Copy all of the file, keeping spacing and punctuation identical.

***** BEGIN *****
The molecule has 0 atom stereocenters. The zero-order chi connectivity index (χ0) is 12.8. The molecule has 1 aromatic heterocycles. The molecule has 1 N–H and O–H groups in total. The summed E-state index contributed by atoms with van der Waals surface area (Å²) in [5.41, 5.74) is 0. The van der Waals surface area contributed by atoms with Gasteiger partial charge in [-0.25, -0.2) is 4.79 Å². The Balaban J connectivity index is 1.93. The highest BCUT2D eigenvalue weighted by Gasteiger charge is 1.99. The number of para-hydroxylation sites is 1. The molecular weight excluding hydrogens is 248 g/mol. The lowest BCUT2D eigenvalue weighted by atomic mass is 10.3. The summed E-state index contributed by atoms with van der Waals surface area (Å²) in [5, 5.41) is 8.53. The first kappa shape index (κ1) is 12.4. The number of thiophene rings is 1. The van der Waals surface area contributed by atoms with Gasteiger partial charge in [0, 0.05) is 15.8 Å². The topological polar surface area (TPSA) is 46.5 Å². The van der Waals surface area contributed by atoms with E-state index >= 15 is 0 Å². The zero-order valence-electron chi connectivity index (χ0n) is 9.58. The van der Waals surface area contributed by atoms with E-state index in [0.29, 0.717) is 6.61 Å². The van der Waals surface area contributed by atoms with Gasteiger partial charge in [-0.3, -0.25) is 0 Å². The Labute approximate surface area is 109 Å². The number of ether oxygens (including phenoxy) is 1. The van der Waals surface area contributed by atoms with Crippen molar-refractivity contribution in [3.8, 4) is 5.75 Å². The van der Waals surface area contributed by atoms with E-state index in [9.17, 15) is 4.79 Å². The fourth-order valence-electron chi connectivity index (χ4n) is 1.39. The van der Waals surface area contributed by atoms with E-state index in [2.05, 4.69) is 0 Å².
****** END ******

The molecule has 0 atom stereocenters. The zero-order chi connectivity index (χ0) is 12.8. The molecule has 1 aromatic heterocycles. The molecule has 1 N–H and O–H groups in total. The summed E-state index contributed by atoms with van der Waals surface area (Å²) in [5.41, 5.74) is 0. The van der Waals surface area contributed by atoms with Gasteiger partial charge in [-0.25, -0.2) is 4.79 Å². The Balaban J connectivity index is 1.93. The highest BCUT2D eigenvalue weighted by Gasteiger charge is 1.99. The number of para-hydroxylation sites is 1. The molecular weight excluding hydrogens is 248 g/mol. The lowest BCUT2D eigenvalue weighted by atomic mass is 10.3. The summed E-state index contributed by atoms with van der Waals surface area (Å²) in [5, 5.41) is 8.53. The first kappa shape index (κ1) is 12.4. The number of thiophene rings is 1. The van der Waals surface area contributed by atoms with Gasteiger partial charge in [0, 0.05) is 15.8 Å². The topological polar surface area (TPSA) is 46.5 Å². The van der Waals surface area contributed by atoms with E-state index >= 15 is 0 Å². The zero-order valence-electron chi connectivity index (χ0n) is 9.58. The van der Waals surface area contributed by atoms with E-state index in [0.29, 0.717) is 6.61 Å². The van der Waals surface area contributed by atoms with Gasteiger partial charge in [-0.3, -0.25) is 0 Å². The Labute approximate surface area is 109 Å². The number of ether oxygens (including phenoxy) is 1. The van der Waals surface area contributed by atoms with Crippen molar-refractivity contribution in [3.8, 4) is 5.75 Å². The van der Waals surface area contributed by atoms with E-state index in [9.17, 15) is 4.79 Å². The fourth-order valence-electron chi connectivity index (χ4n) is 1.39. The van der Waals surface area contributed by atoms with E-state index in [2.05, 4.69) is 0 Å².